Stick to the rule of thumb that if you can’t pay for it with the money you have right now, then it’s time to step (or click) away from that Instant Pot, Nintendo Switch, or whatever ultra-popular gadget you’ve been coveting. It’s better — and more rewarding — to save up until you can pay for the item in full, rather than drag out the payment process for weeks.
If you’re someone who tends to overspend, it might be a good idea to set aside a limited amount of cash you want to spend or stick to shopping online with just a debit card. Be aware that retailers will be pushing their own store credit cards this holiday season, regardless of whether you shop online or in-person. It might be tempting to get that extra 15% off your purchase by signing up, but the APR on store credit cards tend to be high — and unless you already shop there all the time, it’s probably not worth the pain.
“We all want to shop and treat ourselves, and that’s okay, but it should stay in your budget,” says Bodge.
5. Keep Every Receipt
Maybe the most important thing to keep in mind on Black Friday is making sure every item you’re buying will actually be put to good use. What happens if you bought a glitzy dress that looked great in the dressing room but not-so-great once you’re home? Do you fall prey to the sunk-cost fallacy and hold onto the dress, hoping some day it’ll magically look perfect? Or do you take the wise and sensible step and return it for a refund (assuming you kept the receipt)?
If you’re shopping for others, it’s especially important to make sure each purchase comes with a gift receipt. That way, if your loved one isn’t in love with the gift, they can exchange it for something that they will use. It’s an easy way to ensure that both parties are satisfied, and none of your gift budget goes to waste.
6. Earn Cash Back
Some people live by the idea that you have to spend money to make money. Although that advice is usually spewed by the most financially irresponsible character in any given sitcom, if you can make money while spending it, then you absolutely should.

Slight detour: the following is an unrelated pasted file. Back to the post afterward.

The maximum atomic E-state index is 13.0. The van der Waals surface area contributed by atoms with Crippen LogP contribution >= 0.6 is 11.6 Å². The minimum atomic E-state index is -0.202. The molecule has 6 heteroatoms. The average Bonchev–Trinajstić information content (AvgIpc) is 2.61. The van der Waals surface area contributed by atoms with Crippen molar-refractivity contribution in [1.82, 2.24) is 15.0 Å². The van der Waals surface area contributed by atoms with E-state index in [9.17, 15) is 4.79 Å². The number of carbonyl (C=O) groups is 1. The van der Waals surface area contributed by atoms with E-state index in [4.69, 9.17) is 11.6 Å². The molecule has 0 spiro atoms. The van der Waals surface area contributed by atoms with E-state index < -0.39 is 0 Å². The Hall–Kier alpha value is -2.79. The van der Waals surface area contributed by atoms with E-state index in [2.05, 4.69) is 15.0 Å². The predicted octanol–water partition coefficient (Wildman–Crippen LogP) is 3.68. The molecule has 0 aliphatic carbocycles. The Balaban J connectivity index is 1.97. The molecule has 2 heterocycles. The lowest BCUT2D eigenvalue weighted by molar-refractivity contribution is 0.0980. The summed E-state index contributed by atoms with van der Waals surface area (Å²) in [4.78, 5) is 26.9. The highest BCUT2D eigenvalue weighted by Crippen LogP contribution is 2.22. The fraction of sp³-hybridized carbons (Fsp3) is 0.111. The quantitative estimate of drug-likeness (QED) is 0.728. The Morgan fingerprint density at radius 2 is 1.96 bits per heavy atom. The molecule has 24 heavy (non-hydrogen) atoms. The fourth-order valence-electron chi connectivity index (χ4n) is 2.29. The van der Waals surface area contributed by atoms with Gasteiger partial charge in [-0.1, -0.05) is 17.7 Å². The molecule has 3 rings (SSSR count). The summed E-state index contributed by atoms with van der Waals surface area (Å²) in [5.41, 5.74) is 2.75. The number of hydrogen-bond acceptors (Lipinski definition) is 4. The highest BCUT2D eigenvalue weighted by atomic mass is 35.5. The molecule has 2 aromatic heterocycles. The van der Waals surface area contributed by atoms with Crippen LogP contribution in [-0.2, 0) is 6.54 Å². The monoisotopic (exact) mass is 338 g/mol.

If you’re a credit card user, find out which stores your card provider has partnerships with and are offering the best cash back or points this holiday season. For instance, Chase Freedom® card holders can get 5% cash back on their first $1,500 spent at Walmart through the end of the year, while Discover it™ card holders get the same deal for shopping online at Amazon, Walmart, and Target.
Not a fan of credit cards and promotions that encourage you to spend? There are still plenty of opportunities to get cash back — you just have to be more deliberate about finding them.
“One tool that will be helpful is the Rakuten app,” says Bodge. “You can pair your credit card with the app before you shop, select the offers they have available, and then when you pay with that credit card the cash back is automatically credited.”
You do need to be cautious with apps like Rakuten though. You can miss better deals if you’re too heavily focused on cash back. Ideally when Black Friday shopping, you want to prioritize saving money overall, and think of cash-back rewards as just an extra perk.
More From Money:
Walmart Has the Best Black Friday Deal on Apple AirPods Pro
What Are Store Credit Cards and When Are They a Good Deal?
The Extra Step Everyone Should Take When Shopping Online This Holiday Season